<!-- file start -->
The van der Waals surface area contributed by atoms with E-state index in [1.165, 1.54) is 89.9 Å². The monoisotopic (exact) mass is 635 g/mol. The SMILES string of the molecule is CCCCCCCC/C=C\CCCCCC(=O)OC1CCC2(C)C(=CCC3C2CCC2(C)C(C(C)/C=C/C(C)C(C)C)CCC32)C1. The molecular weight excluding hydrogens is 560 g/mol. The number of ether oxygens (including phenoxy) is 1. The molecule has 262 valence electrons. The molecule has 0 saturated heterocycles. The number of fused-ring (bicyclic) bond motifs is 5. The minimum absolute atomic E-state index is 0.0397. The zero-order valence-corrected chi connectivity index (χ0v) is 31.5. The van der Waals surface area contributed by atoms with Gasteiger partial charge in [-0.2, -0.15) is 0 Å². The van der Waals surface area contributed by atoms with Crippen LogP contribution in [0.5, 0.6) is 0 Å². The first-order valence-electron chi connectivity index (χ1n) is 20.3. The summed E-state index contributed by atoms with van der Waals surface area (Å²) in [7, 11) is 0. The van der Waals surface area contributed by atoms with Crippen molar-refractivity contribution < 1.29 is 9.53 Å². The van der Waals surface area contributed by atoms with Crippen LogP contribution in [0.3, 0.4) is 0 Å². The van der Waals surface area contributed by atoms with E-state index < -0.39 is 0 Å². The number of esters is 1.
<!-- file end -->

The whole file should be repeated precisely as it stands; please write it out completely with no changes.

The van der Waals surface area contributed by atoms with E-state index in [1.165, 1.54) is 89.9 Å². The monoisotopic (exact) mass is 635 g/mol. The SMILES string of the molecule is CCCCCCCC/C=C\CCCCCC(=O)OC1CCC2(C)C(=CCC3C2CCC2(C)C(C(C)/C=C/C(C)C(C)C)CCC32)C1. The molecular weight excluding hydrogens is 560 g/mol. The number of ether oxygens (including phenoxy) is 1. The molecule has 262 valence electrons. The molecule has 0 saturated heterocycles. The number of fused-ring (bicyclic) bond motifs is 5. The minimum absolute atomic E-state index is 0.0397. The zero-order valence-corrected chi connectivity index (χ0v) is 31.5. The van der Waals surface area contributed by atoms with Gasteiger partial charge in [-0.2, -0.15) is 0 Å². The van der Waals surface area contributed by atoms with Crippen LogP contribution in [0.5, 0.6) is 0 Å². The first-order valence-electron chi connectivity index (χ1n) is 20.3. The summed E-state index contributed by atoms with van der Waals surface area (Å²) in [7, 11) is 0. The van der Waals surface area contributed by atoms with Crippen molar-refractivity contribution < 1.29 is 9.53 Å². The van der Waals surface area contributed by atoms with Crippen LogP contribution in [0.3, 0.4) is 0 Å². The van der Waals surface area contributed by atoms with E-state index < -0.39 is 0 Å². The number of esters is 1.